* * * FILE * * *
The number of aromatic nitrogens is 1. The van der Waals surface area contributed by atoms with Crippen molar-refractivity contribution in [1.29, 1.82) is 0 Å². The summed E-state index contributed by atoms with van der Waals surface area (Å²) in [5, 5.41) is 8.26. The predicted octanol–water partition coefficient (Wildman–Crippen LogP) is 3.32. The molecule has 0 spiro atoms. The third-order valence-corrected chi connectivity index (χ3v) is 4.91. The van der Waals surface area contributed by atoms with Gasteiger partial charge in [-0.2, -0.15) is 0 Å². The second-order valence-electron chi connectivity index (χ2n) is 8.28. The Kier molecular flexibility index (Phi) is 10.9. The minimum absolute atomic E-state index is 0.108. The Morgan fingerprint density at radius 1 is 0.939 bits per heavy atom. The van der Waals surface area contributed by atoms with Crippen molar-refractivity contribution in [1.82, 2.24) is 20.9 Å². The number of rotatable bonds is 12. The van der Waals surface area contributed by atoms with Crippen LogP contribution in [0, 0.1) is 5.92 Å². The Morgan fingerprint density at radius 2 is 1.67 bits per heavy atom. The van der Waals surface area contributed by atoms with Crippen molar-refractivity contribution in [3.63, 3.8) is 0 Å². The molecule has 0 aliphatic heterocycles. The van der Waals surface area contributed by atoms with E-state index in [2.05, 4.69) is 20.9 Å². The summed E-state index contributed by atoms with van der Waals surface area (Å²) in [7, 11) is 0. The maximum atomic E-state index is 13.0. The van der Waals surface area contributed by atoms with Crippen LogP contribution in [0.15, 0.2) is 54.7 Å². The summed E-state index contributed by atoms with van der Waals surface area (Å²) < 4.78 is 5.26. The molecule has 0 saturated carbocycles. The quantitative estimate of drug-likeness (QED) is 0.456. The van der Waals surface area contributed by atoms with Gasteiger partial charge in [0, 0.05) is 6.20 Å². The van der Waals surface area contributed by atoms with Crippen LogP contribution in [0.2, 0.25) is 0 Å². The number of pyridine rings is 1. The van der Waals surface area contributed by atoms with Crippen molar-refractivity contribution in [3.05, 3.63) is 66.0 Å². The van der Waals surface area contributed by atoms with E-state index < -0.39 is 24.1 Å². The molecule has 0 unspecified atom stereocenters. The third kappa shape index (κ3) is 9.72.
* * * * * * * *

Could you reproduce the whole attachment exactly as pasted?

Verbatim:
The number of aromatic nitrogens is 1. The van der Waals surface area contributed by atoms with Crippen molar-refractivity contribution in [1.29, 1.82) is 0 Å². The summed E-state index contributed by atoms with van der Waals surface area (Å²) in [5, 5.41) is 8.26. The predicted octanol–water partition coefficient (Wildman–Crippen LogP) is 3.32. The molecule has 0 spiro atoms. The third-order valence-corrected chi connectivity index (χ3v) is 4.91. The van der Waals surface area contributed by atoms with Gasteiger partial charge in [-0.2, -0.15) is 0 Å². The second-order valence-electron chi connectivity index (χ2n) is 8.28. The Kier molecular flexibility index (Phi) is 10.9. The minimum absolute atomic E-state index is 0.108. The Morgan fingerprint density at radius 1 is 0.939 bits per heavy atom. The van der Waals surface area contributed by atoms with Crippen molar-refractivity contribution in [1.82, 2.24) is 20.9 Å². The number of rotatable bonds is 12. The van der Waals surface area contributed by atoms with Crippen LogP contribution in [0, 0.1) is 5.92 Å². The Morgan fingerprint density at radius 2 is 1.67 bits per heavy atom. The van der Waals surface area contributed by atoms with Crippen molar-refractivity contribution in [3.63, 3.8) is 0 Å². The molecule has 0 aliphatic heterocycles. The van der Waals surface area contributed by atoms with E-state index in [2.05, 4.69) is 20.9 Å². The summed E-state index contributed by atoms with van der Waals surface area (Å²) in [7, 11) is 0. The maximum atomic E-state index is 13.0. The van der Waals surface area contributed by atoms with Crippen LogP contribution in [0.15, 0.2) is 54.7 Å². The summed E-state index contributed by atoms with van der Waals surface area (Å²) < 4.78 is 5.26. The molecule has 0 saturated carbocycles. The quantitative estimate of drug-likeness (QED) is 0.456. The van der Waals surface area contributed by atoms with Gasteiger partial charge in [0, 0.05) is 6.20 Å². The van der Waals surface area contributed by atoms with Crippen LogP contribution in [0.2, 0.25) is 0 Å². The number of pyridine rings is 1. The van der Waals surface area contributed by atoms with Crippen molar-refractivity contribution in [3.05, 3.63) is 66.0 Å². The van der Waals surface area contributed by atoms with E-state index < -0.39 is 24.1 Å². The molecule has 0 unspecified atom stereocenters. The third kappa shape index (κ3) is 9.72.